If you are interested in blogging or want to promote your book, please contact E. B. Davis at writerswhokill@gmail.com

Our October Author Interviews--10/4 Wendy Tyson, 10/11 Marilyn Levinson, 10/18 Earl Javorski, 10/25 Linda Lovely. Please join us in welcoming these authors to WWK.


October Saturday Guest Bloggers: 10/7 Mark Bacon, 10/14 Elaine Orr, 10/21 WWK's Margaret S. Hamilton, 10/28 Kait Carson, and E. B. Davis 10/31 to fill out our fifth Tuesday.


WWK’s Carla Damron was one of three finalist for her novel, The Stone Necklace. Go to Carladamron.com for more information. Congratulations, Carla! Look for Carla's blog this month to find out the winner.

Congratulations to our writers for the following publications:

Warren Bull's new Lincoln mystery, Abraham Lincoln In Court & Campaign has been released. Look for the Kindle version on February 3.

Shari Randall's "Pets" will be included in Chesapeake Crimes: Fur, Feathers, and Felonies anthology, which will be published in 2018. In the same anthology "Rasputin," KM Rockwood's short story, will also be published. Her short story "Goldie" will be published in the Busted anthology, which will be released by Level Best Books on April 25th.

In addition, our prolific KM will have the following shorts published as well: "Sight Unseen" in Fish Out of Water, Guppie (SinC) anthology, just released, and "Making Tracks" in Passport to Murder, Bouchercon anthology, October 2017.

Margaret S. Hamilton's short story, "Baby Killer" will appear in the 2017 solar eclipse anthology Day of the Dark to be published this summer prior to the eclipse in August.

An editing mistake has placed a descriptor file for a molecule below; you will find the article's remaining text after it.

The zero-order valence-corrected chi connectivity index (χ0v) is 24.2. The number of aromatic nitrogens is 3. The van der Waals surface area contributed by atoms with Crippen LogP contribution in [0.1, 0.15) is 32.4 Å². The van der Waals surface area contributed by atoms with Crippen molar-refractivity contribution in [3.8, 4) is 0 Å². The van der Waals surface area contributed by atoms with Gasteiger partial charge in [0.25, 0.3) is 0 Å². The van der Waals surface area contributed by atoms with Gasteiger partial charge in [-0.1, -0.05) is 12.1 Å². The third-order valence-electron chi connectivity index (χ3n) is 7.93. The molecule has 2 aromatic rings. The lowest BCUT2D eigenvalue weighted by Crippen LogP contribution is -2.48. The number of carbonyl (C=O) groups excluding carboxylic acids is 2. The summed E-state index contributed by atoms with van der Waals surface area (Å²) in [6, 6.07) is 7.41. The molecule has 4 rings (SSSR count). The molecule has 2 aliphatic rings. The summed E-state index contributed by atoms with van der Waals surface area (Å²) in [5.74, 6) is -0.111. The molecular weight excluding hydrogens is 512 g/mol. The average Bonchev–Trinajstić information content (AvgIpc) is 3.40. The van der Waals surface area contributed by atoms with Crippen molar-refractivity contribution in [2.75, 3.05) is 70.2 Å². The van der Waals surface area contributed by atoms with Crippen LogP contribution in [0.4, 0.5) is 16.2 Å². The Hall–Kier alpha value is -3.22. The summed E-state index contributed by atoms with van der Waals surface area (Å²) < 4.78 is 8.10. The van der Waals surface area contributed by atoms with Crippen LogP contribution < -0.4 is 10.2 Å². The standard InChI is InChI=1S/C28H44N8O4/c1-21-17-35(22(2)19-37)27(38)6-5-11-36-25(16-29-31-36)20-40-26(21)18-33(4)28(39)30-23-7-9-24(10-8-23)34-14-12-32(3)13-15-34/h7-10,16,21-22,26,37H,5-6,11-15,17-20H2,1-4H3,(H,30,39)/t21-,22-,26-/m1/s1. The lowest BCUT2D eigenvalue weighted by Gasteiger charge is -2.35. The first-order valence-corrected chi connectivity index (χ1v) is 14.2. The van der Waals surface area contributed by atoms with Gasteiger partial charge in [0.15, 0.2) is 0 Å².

James M. Jackson's 4th book in the Seamus McCree series, Doubtful Relations, is now available. His novella "Low Tide at Tybee" appears February 7 as part of Lowcountry Crimes: Four Novellas, which is available for order.
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Saturday, June 20, 2015

Hmm…Tastes Just Like Chicken

I don’t eat crow often. As much as I run my mouth, I should probably have it as a staple meal, but I’ve been lucky, or stubborn, enough to avoid it. It is also especially painful to be so wrong about something that involves your kids. But leave it to me.

On the rare occasion my kids complain about their lot in life, or even if they just say they’re bored, my head explodes. I explain to them, emphasizing almost each syllable, the ol' “When I was your age” argument. “When I was your age we only had three channels and an antenna. Uncle Mike had to stand on one foot with his right hand in the air for the picture to come in clearly!”

“When I was your age, the only people who had a microwave oven were on the way to the moon!”

“When I was your age, the Internet hadn’t even been invented! If we got bored, we went outside and played with the dog. You’ve heard of ‘outside’ haven’t you?”

Then I spent a year without cable television three days last week. It was hell. I can hear my parents now. “When we were your age we went outside and carved toys out of cow turds.” But honestly, what in the world did people do without cable?

My wife leased a condo in the city she’s working in. She brought my daughter and me there expressly to wait during the installation windows for the Internet and the cable service. On the first day, we had neither. I think I gained an appreciation for how God must have felt on day one when the world was without form. 

I also gained an appreciation for how much a fourteen-year-old girl can talk when there’s nothing else to do.